The local structure of crystalline Ge8Sb2Te 11 over a temperature range from 10 K to 480 K was studied. While a rhombohedral to rock-salt-like structural transition is clearly observed at 385 K via x ray (Bragg) diffraction, an x-ray absorption study shows that the local structure associated with the rhombohedral configuration at 10 K, where six Ge(Sb)-Te bonds are split into three shorter and three longer bonds, remains unchanged across the transition temperature, Tc. Based upon a fit of the experimental data to a correlated Einstein model, the shorter Sb-Te bond was found to be stiffer than its Ge-Te counterpart. Using DFT calculations, a tendency for the shorter bonds to localize around vacancies was noted, clearly displaying an increase in static disorder in Ge-Sb-Te alloys with respect to pure GeTe. This increase in static disorder may be directly related to the decrease in Tc observed when GeTe is alloyed with Sb 2Te3. Total energy calculations found the coupling of Sb-Te and a vacancy to be energetically the most favorable in Ge-Sb-Te compounds, where vacancies serve to buffer internal stresses caused by the Sb-Te bonds.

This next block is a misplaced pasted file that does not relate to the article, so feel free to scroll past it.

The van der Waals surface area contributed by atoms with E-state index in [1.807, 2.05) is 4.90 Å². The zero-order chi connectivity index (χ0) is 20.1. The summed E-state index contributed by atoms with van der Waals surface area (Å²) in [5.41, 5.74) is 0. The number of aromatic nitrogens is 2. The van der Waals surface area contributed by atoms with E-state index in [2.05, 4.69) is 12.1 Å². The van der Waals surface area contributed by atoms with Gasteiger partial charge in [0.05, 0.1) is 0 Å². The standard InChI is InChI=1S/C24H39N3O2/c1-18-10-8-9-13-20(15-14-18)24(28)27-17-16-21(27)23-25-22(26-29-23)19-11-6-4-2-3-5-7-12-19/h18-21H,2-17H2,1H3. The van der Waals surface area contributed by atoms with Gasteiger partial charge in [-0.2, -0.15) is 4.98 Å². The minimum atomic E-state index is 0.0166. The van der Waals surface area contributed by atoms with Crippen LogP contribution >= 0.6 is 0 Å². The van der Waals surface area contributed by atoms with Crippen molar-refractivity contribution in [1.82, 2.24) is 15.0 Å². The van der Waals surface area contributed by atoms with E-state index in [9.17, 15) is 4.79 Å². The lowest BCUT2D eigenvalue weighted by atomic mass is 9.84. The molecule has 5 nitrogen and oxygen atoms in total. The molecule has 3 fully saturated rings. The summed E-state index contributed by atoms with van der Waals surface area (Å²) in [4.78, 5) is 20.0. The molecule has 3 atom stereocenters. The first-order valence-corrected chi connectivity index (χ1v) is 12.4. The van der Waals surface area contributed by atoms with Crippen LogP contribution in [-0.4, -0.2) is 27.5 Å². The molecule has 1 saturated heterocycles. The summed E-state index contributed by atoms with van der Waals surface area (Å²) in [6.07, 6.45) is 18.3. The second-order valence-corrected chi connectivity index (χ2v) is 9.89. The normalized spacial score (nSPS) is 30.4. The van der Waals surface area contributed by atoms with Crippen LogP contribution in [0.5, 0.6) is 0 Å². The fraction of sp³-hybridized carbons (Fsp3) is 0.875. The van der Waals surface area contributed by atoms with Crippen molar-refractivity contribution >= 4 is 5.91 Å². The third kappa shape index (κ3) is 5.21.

|Journal||Physical Review B - Condensed Matter and Materials Physics|
|Publication status||Published - 2011 Sep 7|
ASJC Scopus subject areas
- Electronic, Optical and Magnetic Materials
- Condensed Matter Physics